The Best Apple Mac Keyboard Alternatives
Every iMac, Mac mini, and Mac Pro you buy comes with an Apple wireless keyboard. However, some people find this keyboard not to their liking. One of the biggest complaints about it is that it’s too thin (a frequent complaint about Apple products in some circles). Or maybe your original Apple keyboard broke and you just want to replace it with a cheaper alternative.
Luckily there are quite a few companies dedicated to making Mac-specific keyboards. But which should you get? Read on.
Macally Full-Size USB Wired Keyboard
This is probably the best option for those of you who want to replace your original Mac keyboard with a cheap alternative. Macally is known for making a number of different high-quality Mac keyboard and this is probably one of their most basic.
The wired USB keyboard comes in black or white and features 104 keys, 16 Apple-specific shortcut keys, and a numeric pad. What’s really cool about this keyboard is that it has “spill-proof” drainage ports, which means it’s extra resistant against spills by you or your children.
Another nice feature is that is has a 5 foot USB cord, so you can be sure it will reach the USB port on your Mac no matter if its base is hidden under the desk.
Satechi Aluminum USB Wired Keyboard with Numeric Keypad
We really love this keyboard for its beautiful design. It looks like an alternative concept made by Jony Ive. Its aluminum body features keys with rounded corners–much like the app icons on the iPhone. The keyboard also includes intuitive macOS function hotkeys that allow you to pause/play, switch applications, adjust brightness and more, all with a press of a button.
The USB cord makes it compatible with all modern Macs. And in true Apple-esque style, it comes in silver, rose gold, gold, and space grey options.
Macally USB Wired Compact Keyboard
Another Macally makes the list. This time it’s their compact keyboard. Unlike the other keyboards on this list, the Macally USB Wired Compact Keyboard doesn’t feature a numeric keypad. That means if you work on a lot of spreadsheets, this keyboard probably isn’t for you.
However, if you’re not a big spreadsheet user and have limited desk space, you’ll love the Macally USB Wired Compact Keyboard, which is about the size as a standard keyboard you find on a laptop. The keyboard features 13 Apple shortcut keys (cut/copy/paste, iTunes control, Volume up/down, etc.) The keyboard comes with a 4.7 foot USB cable and comes in two color options: white or aluminum silver.
Logitech K750 Wireless Solar Keyboard for Mac
Wireless keyboards are the norm for Macs. All Mac desktops sold today come with wireless keyboards by default. Of course, the pain with wireless keyboards is that you need to replace their batteries from time to time.
That’s where this Logitech K750 Wireless Solar Keyboard comes in. As the name suggests, the keyboard features a solar panel strip that runs along the top of it. The solar strip can accept light inputs from any source including daylight or light from lamps. Once fully charge from light sources, the keyboard can stay powered for three months of daily use even in the dark.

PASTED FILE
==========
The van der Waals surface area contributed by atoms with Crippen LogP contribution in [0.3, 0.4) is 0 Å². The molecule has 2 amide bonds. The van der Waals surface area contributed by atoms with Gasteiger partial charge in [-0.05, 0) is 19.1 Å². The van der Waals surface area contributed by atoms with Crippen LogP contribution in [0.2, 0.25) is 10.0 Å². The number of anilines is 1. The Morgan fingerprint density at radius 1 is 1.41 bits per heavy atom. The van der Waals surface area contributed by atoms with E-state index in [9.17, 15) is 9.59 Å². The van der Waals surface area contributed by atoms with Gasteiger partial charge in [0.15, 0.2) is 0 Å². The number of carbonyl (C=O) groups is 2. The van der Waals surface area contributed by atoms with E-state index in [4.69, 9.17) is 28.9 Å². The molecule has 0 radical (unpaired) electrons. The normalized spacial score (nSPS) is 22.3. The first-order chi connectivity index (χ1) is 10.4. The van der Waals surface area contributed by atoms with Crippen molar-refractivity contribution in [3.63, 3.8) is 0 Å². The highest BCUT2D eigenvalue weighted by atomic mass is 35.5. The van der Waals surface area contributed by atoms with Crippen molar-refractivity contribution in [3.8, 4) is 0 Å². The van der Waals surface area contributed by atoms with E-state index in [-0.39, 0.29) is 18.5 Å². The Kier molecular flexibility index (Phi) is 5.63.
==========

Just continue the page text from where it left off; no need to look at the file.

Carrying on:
The Logitech K750 Wireless Solar Keyboard also features a slim design and concave keys, which some people say make typing easier on their fingers.
Macally Backlit Mechanical Keyboard
The third Macally on this list is unique. For over a decade now, the trend in keyboards has been to make them slimmer. But the Macally Backlit Mechanical Keyboard bucks that trend. As its name suggest the Macally Backlit Mechanical Keyboard is designed for people who loved old-school mechanical keyboard with huge thick keys and that clack-clack sound they make.
But just because this keyboard is an old-school thick beast, doesn’t mean it doesn’t have any modern features. The keyboard sport backlight keys, which have three adjustable levels of intensity. But make no mistake about it: keyboard is made for users who remember what keyboard from the 1980s and early 1990s were like.
What Qualities Are Important In A Mac Keyboard Replacement?
Mac-compatibility: this should go without saying, but before you buy a keyboard for your Mac, make sure it’s specifically made for the Mac. Though Mac’s can use Windows keyboards, they’ll present challenges for you because some of the keys on a Windows keyboard are different than on the Mac (such as the Command and some Function keys).
Number Pads: If you do a lot of numerical data entry, such as heavy users of spreadsheets do, you’ll want to make sure your replacement Mac keyboard has a built-in number pad. However, if you are used to compact keyboards, like those found on laptops, you may be able to do without the numbered on your desktop keyboard.
Key Travel: Key travel refers to the distance the key sinks down (or depresses) when you press it. Many modern keyboards have low travel because they are so thin. However, some people don’t like the feel of low travel keyboard and instead like a keyboard that feels you really need to pound the keys. If that’s you, you’ll want to go with a “mechanical” keyboard, which just means the keyboard has keys with high travel.
Check out Apple’s patent for an iPhone keyboard and trackpad case!